On November 29, 1868, the first Sunday in Advent, a group of the faithful, in a section of the city too much and too long neglected by the Church, met for the first service of what is now known as The Church of the Advent. Bishop William R. Whittingham appointed the Reverend George K. Warner in charge.
That first service was held in the home of Mark Harrison on Lincoln Street (now Battery Ave) near Fort Ave. Before long, a larger space was needed and the fledgling group met in storefront on Light Street. By 1868, funds had been raised sufficient for the erection of the first church building on Battery Avenue. The congregation was put under the care of the Board of Missions until 1887, when it became a charge of Grace Church, which would eventually merge with St. Peter’s Church to become Grace and St. Peter’s Church in Mt. Vernon.
By 1890, the parish had outgrown its building and a parish house and temporary chapel were erected in 1890 on a site between South Charles and Patapsco Streets near Ostend. The site had been presented in 1889 to Old St. Paul’s Church by the heirs of George Hawkins Williams. Dedication in October, 1891 was by Bishop William Paret. The building was enlarged and refurbished in 1894 and continued to be used as a chapel, parish house and Sunday School building until 1915. In that year, the present church, facing South Charles, was constructed. Consecration was on April 13, 1916 by Bishop John G. Murray.
Although “Advent Chapel” was under the supervision of Grace and St. Peter’s, it was self-supporting for many years. On September 23, 1953, it was finally incorporated as the Church of the Advent. However, it was not until the Diocesan Convention of 1964 that “Advent Chapel” became a new congregation, by the name and style of the Church of the Advent, Baltimore.
During Advent’s 144 years, it has been served by 26 vicars and rectors. Our sixth rector was the reverend Christopher Keene who served from 2003 until 2012 when he left to accept a call to become rector of Immanuel Church on the Green in New Castle, Delaware. During his rectorate, the parish grew in average Sunday attendance to more than 60 and attendance at Christmas and Easter services in excess of 100.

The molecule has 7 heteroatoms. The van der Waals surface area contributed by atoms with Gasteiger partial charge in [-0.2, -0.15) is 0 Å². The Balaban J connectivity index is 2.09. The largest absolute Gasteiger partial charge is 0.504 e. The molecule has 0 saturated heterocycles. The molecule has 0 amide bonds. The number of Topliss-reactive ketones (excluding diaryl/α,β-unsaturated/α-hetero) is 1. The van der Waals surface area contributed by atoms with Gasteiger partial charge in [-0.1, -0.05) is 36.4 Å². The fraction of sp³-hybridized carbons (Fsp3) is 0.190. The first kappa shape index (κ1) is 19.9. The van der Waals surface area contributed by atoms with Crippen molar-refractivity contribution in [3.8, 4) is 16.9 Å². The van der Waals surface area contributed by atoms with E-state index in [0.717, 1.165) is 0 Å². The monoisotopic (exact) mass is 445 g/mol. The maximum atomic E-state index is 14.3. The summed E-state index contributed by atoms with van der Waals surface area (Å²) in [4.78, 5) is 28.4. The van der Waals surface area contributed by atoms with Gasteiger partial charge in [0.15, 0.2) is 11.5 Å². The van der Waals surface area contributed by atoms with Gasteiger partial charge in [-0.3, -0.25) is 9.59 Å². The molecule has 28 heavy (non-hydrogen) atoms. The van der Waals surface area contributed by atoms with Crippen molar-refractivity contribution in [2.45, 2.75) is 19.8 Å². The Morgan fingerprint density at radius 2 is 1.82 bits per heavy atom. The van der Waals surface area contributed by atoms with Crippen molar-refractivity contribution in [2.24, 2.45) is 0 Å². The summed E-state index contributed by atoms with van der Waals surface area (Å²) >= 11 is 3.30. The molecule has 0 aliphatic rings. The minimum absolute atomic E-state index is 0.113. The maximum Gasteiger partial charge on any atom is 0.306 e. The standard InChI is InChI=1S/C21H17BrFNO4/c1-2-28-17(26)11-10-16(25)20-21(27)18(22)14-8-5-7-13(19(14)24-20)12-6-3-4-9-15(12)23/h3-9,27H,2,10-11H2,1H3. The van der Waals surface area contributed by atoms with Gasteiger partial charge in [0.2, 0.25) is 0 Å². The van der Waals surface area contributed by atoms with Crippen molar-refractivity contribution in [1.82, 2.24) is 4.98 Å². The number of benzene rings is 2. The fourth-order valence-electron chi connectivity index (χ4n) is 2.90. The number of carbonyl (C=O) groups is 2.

In 2012, the parish entered a period of transition. After nine years, our former rector Fr. Keene accepted a call to Immanuel Church on the Green in New Castle, Delaware in June of that year. In July 2012, Fr. Robert Laws accepted the call to be our interim rector as we searched for a new rector. In July 2013, the rev. Robert J. Solon, Jr. accepted the call to be the seventh rector of the Church of the Advent. He celebrated his first Mass with us on Sunday, August 3rd, 2013. Regrettably, Fr. Solon resigned as rector in May 2014. In September 2014, the vestry voted to approve Bishop Sutton’s appointment of the Reverend Timothy Kroh as Priest-in-Charge. His first Sunday at the Advent was November 2nd, 2015. In June 2015, he was made the eighth rector of the Church of the Advent and he was formally instituted as rector in a Celebration of New Ministry on Michaelmas, September 29th, 2015.
The parish currently enjoys a healthy mix of young and old, gay and straight, professional and working class, and single people and families; all united in their love of Christ and appreciation for Anglo-Catholic worship.
The Church Close
Advent is served by three adjacent buildings on a plot of church land which runs from South Charles Street across the block to Patapsco Street. The entire plot is enclosed, forming a close. The land is restricted by deed for use by an Episcopal church in South Baltimore.
The Church. Built in 1915 of brick and Indiana limestone inside and out, with interior furnishings of Flemish oak, the Church is Gothic in style with an east facing altar. It seats about 250 people in the nave. In the rear of the church is a baptismal area with a font. To the south of the chancel is a small Lady Chapel. The church has a pipe organ.
The Rectory. Next to the church, also facing Charles Street is the rectory. Built around 1900 and completely renovated in 2005, it is a semi-detached brick house.
The Parish Hall. The parish hall is also built of brick. It faces Patapsco Street and is joined to the rear of the church building. On the main floor is a large room used for Sunday School and parish events, a large kitchen and lavatories. Adjacent to the entry to the church are the sacristy and a small parish office. On the upper floor there is a large hall which was the original worship space on this site. It is occasionally used by the community for classes or birthday parties. Just to the south of the parish hall is a small parking lot which can accommodate 6-8 cars.